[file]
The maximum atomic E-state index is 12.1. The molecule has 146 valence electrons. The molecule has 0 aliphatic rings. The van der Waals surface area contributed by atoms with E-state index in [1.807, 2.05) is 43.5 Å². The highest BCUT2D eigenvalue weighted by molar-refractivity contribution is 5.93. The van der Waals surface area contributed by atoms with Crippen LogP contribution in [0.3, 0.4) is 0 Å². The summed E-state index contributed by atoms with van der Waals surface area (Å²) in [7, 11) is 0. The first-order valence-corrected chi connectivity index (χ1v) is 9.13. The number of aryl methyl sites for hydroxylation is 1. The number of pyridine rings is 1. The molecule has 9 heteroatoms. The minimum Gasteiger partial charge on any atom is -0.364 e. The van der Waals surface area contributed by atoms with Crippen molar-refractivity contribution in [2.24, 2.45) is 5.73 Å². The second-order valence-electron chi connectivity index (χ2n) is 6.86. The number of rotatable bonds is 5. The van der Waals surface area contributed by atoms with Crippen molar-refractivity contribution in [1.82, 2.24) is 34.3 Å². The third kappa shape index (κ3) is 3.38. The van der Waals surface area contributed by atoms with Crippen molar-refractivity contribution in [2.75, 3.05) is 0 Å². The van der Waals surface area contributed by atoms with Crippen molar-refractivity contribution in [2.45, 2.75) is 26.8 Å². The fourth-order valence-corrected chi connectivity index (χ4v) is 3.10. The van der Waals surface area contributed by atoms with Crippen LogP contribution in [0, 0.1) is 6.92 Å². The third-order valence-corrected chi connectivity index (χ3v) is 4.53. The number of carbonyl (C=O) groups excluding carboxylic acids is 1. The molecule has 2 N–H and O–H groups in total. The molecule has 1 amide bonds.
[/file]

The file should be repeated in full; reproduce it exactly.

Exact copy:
The maximum atomic E-state index is 12.1. The molecule has 146 valence electrons. The molecule has 0 aliphatic rings. The van der Waals surface area contributed by atoms with E-state index in [1.807, 2.05) is 43.5 Å². The highest BCUT2D eigenvalue weighted by molar-refractivity contribution is 5.93. The van der Waals surface area contributed by atoms with Crippen LogP contribution in [0.3, 0.4) is 0 Å². The summed E-state index contributed by atoms with van der Waals surface area (Å²) in [7, 11) is 0. The first-order valence-corrected chi connectivity index (χ1v) is 9.13. The number of aryl methyl sites for hydroxylation is 1. The number of pyridine rings is 1. The molecule has 9 heteroatoms. The minimum Gasteiger partial charge on any atom is -0.364 e. The van der Waals surface area contributed by atoms with Crippen molar-refractivity contribution in [2.24, 2.45) is 5.73 Å². The second-order valence-electron chi connectivity index (χ2n) is 6.86. The number of rotatable bonds is 5. The van der Waals surface area contributed by atoms with Crippen molar-refractivity contribution in [1.82, 2.24) is 34.3 Å². The third kappa shape index (κ3) is 3.38. The van der Waals surface area contributed by atoms with Crippen molar-refractivity contribution in [2.75, 3.05) is 0 Å². The van der Waals surface area contributed by atoms with Crippen molar-refractivity contribution in [2.45, 2.75) is 26.8 Å². The fourth-order valence-corrected chi connectivity index (χ4v) is 3.10. The van der Waals surface area contributed by atoms with Crippen LogP contribution in [0, 0.1) is 6.92 Å². The third-order valence-corrected chi connectivity index (χ3v) is 4.53. The number of carbonyl (C=O) groups excluding carboxylic acids is 1. The molecule has 2 N–H and O–H groups in total. The molecule has 1 amide bonds.